– porphyrin
    May 6, 2022 at 10:48

2 Answers 2

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Equilibrium problems involve chemical species in (g) and (aq) states (gas and aqueous solution, respectively).

For an ideal gas:

PV = nRT

Concentration is defined as:

C = n/V

If we algebraically manipulate the first equation, we get:

n/V = P/RT

Therefore:

C = P/RT

In other words, the concentration of an ideal gas is a function of both temperature (T) and Pressure (P):

C = f(T,P)

However, at isothermal conditions (constant temperature), the concentration of an ideal gas is only dependent on Pressure:

C = f(P)

For a reversible reaction of the form:

aA(g) + bB (g) ↽−−⇀ cC(g) + dD(g)

The ratio of products to reactants you're describing is a constant (K) which can be expressed in terms of concentration (Kc), partial pressures (Kp), or even molar fractions (Kx):

Kc = (CC^c)(CD^d)/(CA^a)(CB^b)

Kp = (PC^c)(PD^d)/(PA^a)(PB^b)

Kx = (XC^c)(XD^d)/(XA^a)(XB^b)

And the three of them are related in the following way:

Kp = Kx(P)^Δn = Kc(RT)^Δn

(where Δn = c+d-a-b)

From here, we can observe that at constant temperature (T), all K's are a function of pressure (P), unless Δn = 0.

When Δn = 0, all K's become independent with respect to "P", and they all become equal to each other:

Kp = Kx = Kc

In conclusion, we have two cases:

  1. If Δn = 0, then the equilibrium constant will not depend on pressure:

K ≠ f(P)

  1. If Δn ≠ 0, then the equilibrium constant will change if pressure changes:

K = f(P)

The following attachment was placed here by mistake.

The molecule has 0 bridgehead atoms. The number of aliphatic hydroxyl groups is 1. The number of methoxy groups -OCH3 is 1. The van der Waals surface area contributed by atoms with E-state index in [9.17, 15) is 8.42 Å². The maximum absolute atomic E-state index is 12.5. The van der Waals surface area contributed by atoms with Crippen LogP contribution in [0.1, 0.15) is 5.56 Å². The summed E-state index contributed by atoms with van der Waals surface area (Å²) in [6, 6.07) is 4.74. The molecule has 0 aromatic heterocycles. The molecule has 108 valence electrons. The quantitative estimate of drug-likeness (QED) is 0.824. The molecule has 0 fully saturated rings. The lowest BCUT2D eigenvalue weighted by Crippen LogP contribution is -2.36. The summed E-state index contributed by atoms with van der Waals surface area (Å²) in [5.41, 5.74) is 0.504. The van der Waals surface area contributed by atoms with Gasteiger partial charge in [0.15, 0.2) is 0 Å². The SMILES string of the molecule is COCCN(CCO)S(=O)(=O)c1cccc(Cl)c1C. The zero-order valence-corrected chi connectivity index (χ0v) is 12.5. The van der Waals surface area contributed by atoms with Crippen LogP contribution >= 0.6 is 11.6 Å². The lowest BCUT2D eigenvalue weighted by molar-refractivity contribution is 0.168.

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First examine the equilibrium constant expression. The numerator is the forward rate, the denominator the reverse rate. If all are the same phase and the number of product and reactant moles in the equation the same the effect of pressure is minimal.

Example: gas phase H2 + I2 = 2HI Same moles no major effect of pressure there will be a minor effect from nonideality.

below the iodine triple point: I2(s) + H2 = 2HI Now the [I2] in the vapor is almost constant and pressure change affects [H2] and [HI] and will change the equilibrium position in this case a pressure increase removes HI.

Reactions involving phase changes must consider the volume changes in the phase change and the latent energy change. There is also a small change in vapor pressure with inert gas pressure.

In a gas phase reaction when the equation moles of products and reactants differ increased pressure favors the side with the fewer moles.

Solids and liquids have the same considerations fewer moles are favored by higher pressures altho the behaviors of some high-pressure metallic phases are hard to explain. The pressures involved are high for condensed phases. In a phase change for a pure substance increased pressure favors the denser phase. Increased pressure by an inert gas raises the vapor pressure of solids and liquids.